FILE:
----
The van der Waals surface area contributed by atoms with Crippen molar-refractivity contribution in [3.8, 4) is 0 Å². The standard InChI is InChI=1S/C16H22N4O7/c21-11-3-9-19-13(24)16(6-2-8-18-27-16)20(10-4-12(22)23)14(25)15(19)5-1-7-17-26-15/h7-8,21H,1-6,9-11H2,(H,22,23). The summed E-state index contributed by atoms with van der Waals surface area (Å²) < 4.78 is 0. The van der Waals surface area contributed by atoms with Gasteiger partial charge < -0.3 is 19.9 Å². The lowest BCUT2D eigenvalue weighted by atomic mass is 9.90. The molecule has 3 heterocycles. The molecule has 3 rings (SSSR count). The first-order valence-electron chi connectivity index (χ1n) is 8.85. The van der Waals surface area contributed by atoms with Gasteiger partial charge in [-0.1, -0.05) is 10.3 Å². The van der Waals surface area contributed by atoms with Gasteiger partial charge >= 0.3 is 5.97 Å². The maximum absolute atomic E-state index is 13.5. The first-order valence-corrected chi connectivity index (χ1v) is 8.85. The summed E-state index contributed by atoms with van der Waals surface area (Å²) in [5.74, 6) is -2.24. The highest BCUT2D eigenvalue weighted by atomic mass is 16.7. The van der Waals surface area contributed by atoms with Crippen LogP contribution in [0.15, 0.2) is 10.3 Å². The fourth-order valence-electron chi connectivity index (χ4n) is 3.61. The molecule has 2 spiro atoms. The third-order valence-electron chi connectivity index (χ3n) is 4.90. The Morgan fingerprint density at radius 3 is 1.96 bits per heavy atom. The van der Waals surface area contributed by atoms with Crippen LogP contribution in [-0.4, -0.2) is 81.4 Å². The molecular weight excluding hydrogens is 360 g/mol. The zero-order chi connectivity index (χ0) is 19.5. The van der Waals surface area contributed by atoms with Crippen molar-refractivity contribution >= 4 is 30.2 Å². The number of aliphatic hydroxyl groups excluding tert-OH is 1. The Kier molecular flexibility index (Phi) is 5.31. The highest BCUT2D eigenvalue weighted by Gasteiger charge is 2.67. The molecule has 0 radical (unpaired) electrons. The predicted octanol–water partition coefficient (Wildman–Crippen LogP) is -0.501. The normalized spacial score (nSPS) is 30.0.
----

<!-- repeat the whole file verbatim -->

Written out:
The van der Waals surface area contributed by atoms with Crippen molar-refractivity contribution in [3.8, 4) is 0 Å². The standard InChI is InChI=1S/C16H22N4O7/c21-11-3-9-19-13(24)16(6-2-8-18-27-16)20(10-4-12(22)23)14(25)15(19)5-1-7-17-26-15/h7-8,21H,1-6,9-11H2,(H,22,23). The summed E-state index contributed by atoms with van der Waals surface area (Å²) < 4.78 is 0. The van der Waals surface area contributed by atoms with Gasteiger partial charge < -0.3 is 19.9 Å². The lowest BCUT2D eigenvalue weighted by atomic mass is 9.90. The molecule has 3 heterocycles. The molecule has 3 rings (SSSR count). The first-order valence-electron chi connectivity index (χ1n) is 8.85. The van der Waals surface area contributed by atoms with Gasteiger partial charge in [-0.1, -0.05) is 10.3 Å². The van der Waals surface area contributed by atoms with Gasteiger partial charge >= 0.3 is 5.97 Å². The maximum absolute atomic E-state index is 13.5. The first-order valence-corrected chi connectivity index (χ1v) is 8.85. The summed E-state index contributed by atoms with van der Waals surface area (Å²) in [5.74, 6) is -2.24. The highest BCUT2D eigenvalue weighted by atomic mass is 16.7. The van der Waals surface area contributed by atoms with Crippen LogP contribution in [0.15, 0.2) is 10.3 Å². The fourth-order valence-electron chi connectivity index (χ4n) is 3.61. The molecule has 2 spiro atoms. The third-order valence-electron chi connectivity index (χ3n) is 4.90. The Morgan fingerprint density at radius 3 is 1.96 bits per heavy atom. The van der Waals surface area contributed by atoms with Crippen LogP contribution in [-0.4, -0.2) is 81.4 Å². The molecular weight excluding hydrogens is 360 g/mol. The zero-order chi connectivity index (χ0) is 19.5. The van der Waals surface area contributed by atoms with Crippen molar-refractivity contribution >= 4 is 30.2 Å². The number of aliphatic hydroxyl groups excluding tert-OH is 1. The Kier molecular flexibility index (Phi) is 5.31. The highest BCUT2D eigenvalue weighted by Gasteiger charge is 2.67. The molecule has 0 radical (unpaired) electrons. The predicted octanol–water partition coefficient (Wildman–Crippen LogP) is -0.501. The normalized spacial score (nSPS) is 30.0.